Another example are writers who have internalized idea that killing off characters is just what you do to make a story darker, more mature, or more "dramatic." But if the writer doesn't really have a solid sense of why these deaths should happen or why they matter beyond that, it can result in a world where deaths constantly happen for ridiculously contrived reasons; or where for some reason it's perfectly normal for people to commit murder simply because they don't have any reason to let someone live. (In reality, people generally commit murder because they have a reason to want someone dead, which often comes down to feeling personally victimized by them in some way.) Additionally, many stories like this arguably just end up asserting that humanity's basic nature is fundamentally evil, which is an incredibly small-minded point of view that says far more about the author than it does about the general state of humanity.

One last example are people who assume that fantasy needs to focus on royalty in some way, even though they have no interest in having their characters really do anything that tends to come with being royalty. Thus their characters never really do anything that uniquely pertains to being royal, nor account for how their royal upbringing might have shaped their worldview, which can create a kind of glaring absence when it never comes up in ways you might expect it to. Now, sometimes the authors do have the character's royal family attempt to step in and make them come home and return to what their family deems a "proper" life, but the reality is that people from all social classes can have controlling, meddling families. Additionally, the assumption that royal families will always be super repressive and generally against their kids actually going out and doing things overlooks how royal families might very well support their children going on adventures if they think it will serve their agendas in some way, such as giving them good publicity and spreading their political reach into new territories.

This is why it's important to ask yourself if you have any investment in a particular idea. If you don't actually like it all that much or don't have any real use for it, then it's okay to just leave it out. Your story will be much stronger if you don't try to force in elements that you don't actually feel like using. It's more important to focus on the things you do want, and to build the rest of your world and narrative to support that.


In closing

Taking inspiration from a piece of popular media isn't necessarily a bad thing, but it's no guarantee of success. Privilege plays a huge role in which works get published, produced, advertised, and all that, and when we take off the rose-colored glasses and look at their work from a more critical eye we often see that they just weren't as great as we thought.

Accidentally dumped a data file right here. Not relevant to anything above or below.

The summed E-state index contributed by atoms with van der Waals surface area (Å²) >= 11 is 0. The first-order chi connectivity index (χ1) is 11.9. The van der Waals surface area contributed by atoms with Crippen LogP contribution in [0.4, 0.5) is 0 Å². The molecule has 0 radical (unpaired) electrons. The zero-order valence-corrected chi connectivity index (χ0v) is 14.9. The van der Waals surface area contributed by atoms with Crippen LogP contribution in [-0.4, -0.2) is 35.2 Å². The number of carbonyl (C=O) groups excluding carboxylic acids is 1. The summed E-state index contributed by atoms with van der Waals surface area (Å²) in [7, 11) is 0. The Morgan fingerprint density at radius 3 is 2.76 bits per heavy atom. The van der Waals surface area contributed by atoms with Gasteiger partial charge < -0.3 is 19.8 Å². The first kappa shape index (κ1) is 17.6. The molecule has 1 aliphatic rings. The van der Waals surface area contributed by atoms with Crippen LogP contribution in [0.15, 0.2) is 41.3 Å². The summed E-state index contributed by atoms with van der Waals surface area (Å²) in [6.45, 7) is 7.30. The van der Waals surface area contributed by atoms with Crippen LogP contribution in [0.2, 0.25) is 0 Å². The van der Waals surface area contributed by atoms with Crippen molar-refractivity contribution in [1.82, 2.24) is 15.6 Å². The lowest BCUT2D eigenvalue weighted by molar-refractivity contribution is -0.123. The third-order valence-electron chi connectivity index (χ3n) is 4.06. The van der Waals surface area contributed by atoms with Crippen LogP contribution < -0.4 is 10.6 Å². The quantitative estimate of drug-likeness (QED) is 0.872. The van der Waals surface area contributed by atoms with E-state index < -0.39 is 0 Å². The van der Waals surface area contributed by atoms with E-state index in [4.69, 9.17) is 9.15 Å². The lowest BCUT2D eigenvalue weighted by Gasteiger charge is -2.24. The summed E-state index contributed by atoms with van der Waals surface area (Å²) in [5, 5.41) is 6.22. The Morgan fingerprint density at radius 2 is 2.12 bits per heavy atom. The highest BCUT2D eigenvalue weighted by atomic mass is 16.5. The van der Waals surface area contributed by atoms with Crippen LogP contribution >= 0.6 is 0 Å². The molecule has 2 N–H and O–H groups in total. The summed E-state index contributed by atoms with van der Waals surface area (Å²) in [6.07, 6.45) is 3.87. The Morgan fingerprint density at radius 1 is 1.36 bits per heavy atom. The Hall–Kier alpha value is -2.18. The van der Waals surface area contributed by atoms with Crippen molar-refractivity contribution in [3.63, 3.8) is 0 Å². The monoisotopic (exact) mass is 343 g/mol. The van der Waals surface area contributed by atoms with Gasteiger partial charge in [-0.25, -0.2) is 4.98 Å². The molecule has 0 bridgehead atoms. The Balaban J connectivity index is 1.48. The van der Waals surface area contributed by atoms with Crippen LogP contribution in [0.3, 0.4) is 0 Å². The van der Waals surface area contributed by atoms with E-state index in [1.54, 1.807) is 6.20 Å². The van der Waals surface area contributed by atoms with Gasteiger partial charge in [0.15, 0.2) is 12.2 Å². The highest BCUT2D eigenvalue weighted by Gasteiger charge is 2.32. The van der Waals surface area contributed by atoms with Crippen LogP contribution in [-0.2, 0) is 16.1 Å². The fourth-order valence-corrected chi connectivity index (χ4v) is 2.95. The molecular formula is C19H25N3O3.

Trying to imitate another work when you don't even understand what the original work was actually saying and why it was saying it results in work that doesn't have anything important or meaningful of its own to say. This isn't to say that every work needs to have some important message or anything. However, trying to hold a conversation without making the effort to understand what is actually understand what is being said is boorish behavior, and therefore results in boorish work.

Trying to imitate a whole genre without actually understanding the genre often means you'll end up trying to fill plotholes that were never there or making jokes at the expense of tropes that were never major elements in the source materials, if they were ever really there at all.

The idea that certain tropes are required because they're "traditional" falls apart when we examine how these tropes originated in very specific cultural contexts, some of which are very modern. And when it turns out that these tropes carry a lot of hateful baggage, it's important that we tread very cautiously.

Finally, feeling like you're obligated to imitate other creators means you often feel obligated to include a number of elements you don't actually care about. The fact that you don't care about them will show in your work because they'll end up feeling half-assed and tacked on. However, if you let those things go you can put more focus on the things you actually do care about, and make those things even better.

I hope you found this article helpful. If you liked it, please consider sharing it with your friends and on your social media, and consider supporting me on Patreon. Thanks for reading, and have a great day!


Other pages you might enjoy:

Borrowing & Sharing Ideas In Fiction - When It's Okay, & When It Isn't
"Help! I'm Worried That My Idea Is Too Cliche!" - What To Do When This Happens
How To Become A Creative Writer & Figure Out What You Should Write
"Help! I Need Ideas For My Story/Setting/Character!" - How To Get Ideas For Yourself!

External Resources

Joss Whedon Was Always the Bad Guy
Joss Whedon and the Terrible, Horrible, No-Good, Very Bad Script: A Wonder Woman Story
How Tolkien Contributes to White Supremacy
Orcs, Britons, and the Martial Race Myth, Part I: A Species Built for Racial Terror
Orcs, Britons, and the Martial Race Myth, Part II: They're Not Human
Rethinking Orcs: How to Add Dimension and Remove Racism from Your Campaign
Un****ing Dungeons & Dragons
Monsters Reimagined: Orcs